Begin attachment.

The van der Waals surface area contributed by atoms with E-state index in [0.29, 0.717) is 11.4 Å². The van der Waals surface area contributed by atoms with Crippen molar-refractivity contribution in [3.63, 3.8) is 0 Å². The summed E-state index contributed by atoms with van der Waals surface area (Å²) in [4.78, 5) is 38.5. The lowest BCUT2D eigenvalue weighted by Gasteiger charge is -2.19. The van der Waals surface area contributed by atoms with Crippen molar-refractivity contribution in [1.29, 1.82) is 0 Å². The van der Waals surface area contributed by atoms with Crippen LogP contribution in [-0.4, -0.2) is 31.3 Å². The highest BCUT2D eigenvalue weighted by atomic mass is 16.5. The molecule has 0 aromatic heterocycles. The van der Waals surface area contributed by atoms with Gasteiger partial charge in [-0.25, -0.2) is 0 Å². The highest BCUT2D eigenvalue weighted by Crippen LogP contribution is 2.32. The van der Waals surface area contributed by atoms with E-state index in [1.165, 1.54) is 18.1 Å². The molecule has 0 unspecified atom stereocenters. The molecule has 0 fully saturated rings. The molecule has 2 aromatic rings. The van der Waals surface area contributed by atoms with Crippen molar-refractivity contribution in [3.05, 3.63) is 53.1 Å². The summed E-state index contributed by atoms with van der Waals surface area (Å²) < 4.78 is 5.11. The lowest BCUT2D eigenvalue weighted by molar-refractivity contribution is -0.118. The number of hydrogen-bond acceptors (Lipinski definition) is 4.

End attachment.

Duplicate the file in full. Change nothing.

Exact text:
The van der Waals surface area contributed by atoms with E-state index in [0.29, 0.717) is 11.4 Å². The van der Waals surface area contributed by atoms with Crippen molar-refractivity contribution in [3.63, 3.8) is 0 Å². The summed E-state index contributed by atoms with van der Waals surface area (Å²) in [4.78, 5) is 38.5. The lowest BCUT2D eigenvalue weighted by Gasteiger charge is -2.19. The van der Waals surface area contributed by atoms with Crippen molar-refractivity contribution in [1.29, 1.82) is 0 Å². The van der Waals surface area contributed by atoms with Crippen LogP contribution in [-0.4, -0.2) is 31.3 Å². The highest BCUT2D eigenvalue weighted by atomic mass is 16.5. The molecule has 0 aromatic heterocycles. The van der Waals surface area contributed by atoms with Gasteiger partial charge in [-0.25, -0.2) is 0 Å². The highest BCUT2D eigenvalue weighted by Crippen LogP contribution is 2.32. The van der Waals surface area contributed by atoms with E-state index in [1.165, 1.54) is 18.1 Å². The molecule has 0 unspecified atom stereocenters. The molecule has 0 fully saturated rings. The molecule has 2 aromatic rings. The van der Waals surface area contributed by atoms with Crippen molar-refractivity contribution in [3.05, 3.63) is 53.1 Å². The summed E-state index contributed by atoms with van der Waals surface area (Å²) < 4.78 is 5.11. The lowest BCUT2D eigenvalue weighted by molar-refractivity contribution is -0.118. The number of hydrogen-bond acceptors (Lipinski definition) is 4.